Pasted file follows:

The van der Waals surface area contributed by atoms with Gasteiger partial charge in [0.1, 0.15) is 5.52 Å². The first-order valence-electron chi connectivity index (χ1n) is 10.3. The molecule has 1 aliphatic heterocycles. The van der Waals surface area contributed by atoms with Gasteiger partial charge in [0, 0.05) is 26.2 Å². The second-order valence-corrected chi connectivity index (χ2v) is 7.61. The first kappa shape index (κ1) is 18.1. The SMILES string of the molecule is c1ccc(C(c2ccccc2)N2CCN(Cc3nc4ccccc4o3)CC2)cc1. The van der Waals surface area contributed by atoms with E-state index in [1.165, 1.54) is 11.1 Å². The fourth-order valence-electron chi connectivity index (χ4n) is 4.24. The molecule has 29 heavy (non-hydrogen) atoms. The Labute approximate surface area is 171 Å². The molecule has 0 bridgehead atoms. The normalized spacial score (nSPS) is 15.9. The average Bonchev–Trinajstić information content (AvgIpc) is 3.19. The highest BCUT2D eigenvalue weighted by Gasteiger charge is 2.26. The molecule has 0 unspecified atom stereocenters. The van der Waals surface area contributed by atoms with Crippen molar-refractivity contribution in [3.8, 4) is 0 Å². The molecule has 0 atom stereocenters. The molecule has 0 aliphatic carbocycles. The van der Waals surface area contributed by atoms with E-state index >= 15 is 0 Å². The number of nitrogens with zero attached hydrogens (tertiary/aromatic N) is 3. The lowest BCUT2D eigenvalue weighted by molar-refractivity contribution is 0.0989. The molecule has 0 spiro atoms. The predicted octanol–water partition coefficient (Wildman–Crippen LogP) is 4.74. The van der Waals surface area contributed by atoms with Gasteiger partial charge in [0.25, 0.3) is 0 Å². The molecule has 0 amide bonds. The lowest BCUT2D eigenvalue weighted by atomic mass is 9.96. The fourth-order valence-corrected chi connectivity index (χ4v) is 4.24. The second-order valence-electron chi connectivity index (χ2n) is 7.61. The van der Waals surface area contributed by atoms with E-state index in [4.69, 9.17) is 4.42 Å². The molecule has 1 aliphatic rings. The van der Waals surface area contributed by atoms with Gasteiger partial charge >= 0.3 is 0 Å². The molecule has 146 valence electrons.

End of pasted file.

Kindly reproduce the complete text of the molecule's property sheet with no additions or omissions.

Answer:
The van der Waals surface area contributed by atoms with Gasteiger partial charge in [0.1, 0.15) is 5.52 Å². The first-order valence-electron chi connectivity index (χ1n) is 10.3. The molecule has 1 aliphatic heterocycles. The van der Waals surface area contributed by atoms with Gasteiger partial charge in [0, 0.05) is 26.2 Å². The second-order valence-corrected chi connectivity index (χ2v) is 7.61. The first kappa shape index (κ1) is 18.1. The SMILES string of the molecule is c1ccc(C(c2ccccc2)N2CCN(Cc3nc4ccccc4o3)CC2)cc1. The van der Waals surface area contributed by atoms with E-state index in [1.165, 1.54) is 11.1 Å². The fourth-order valence-electron chi connectivity index (χ4n) is 4.24. The molecule has 29 heavy (non-hydrogen) atoms. The Labute approximate surface area is 171 Å². The molecule has 0 bridgehead atoms. The normalized spacial score (nSPS) is 15.9. The average Bonchev–Trinajstić information content (AvgIpc) is 3.19. The highest BCUT2D eigenvalue weighted by Gasteiger charge is 2.26. The molecule has 0 unspecified atom stereocenters. The van der Waals surface area contributed by atoms with Crippen molar-refractivity contribution in [3.8, 4) is 0 Å². The molecule has 0 atom stereocenters. The molecule has 0 aliphatic carbocycles. The van der Waals surface area contributed by atoms with E-state index >= 15 is 0 Å². The number of nitrogens with zero attached hydrogens (tertiary/aromatic N) is 3. The lowest BCUT2D eigenvalue weighted by molar-refractivity contribution is 0.0989. The molecule has 0 spiro atoms. The predicted octanol–water partition coefficient (Wildman–Crippen LogP) is 4.74. The van der Waals surface area contributed by atoms with Gasteiger partial charge in [0.25, 0.3) is 0 Å². The molecule has 0 amide bonds. The lowest BCUT2D eigenvalue weighted by atomic mass is 9.96. The fourth-order valence-corrected chi connectivity index (χ4v) is 4.24. The second-order valence-electron chi connectivity index (χ2n) is 7.61. The van der Waals surface area contributed by atoms with E-state index in [4.69, 9.17) is 4.42 Å². The molecule has 1 aliphatic rings. The van der Waals surface area contributed by atoms with Gasteiger partial charge >= 0.3 is 0 Å². The molecule has 146 valence electrons.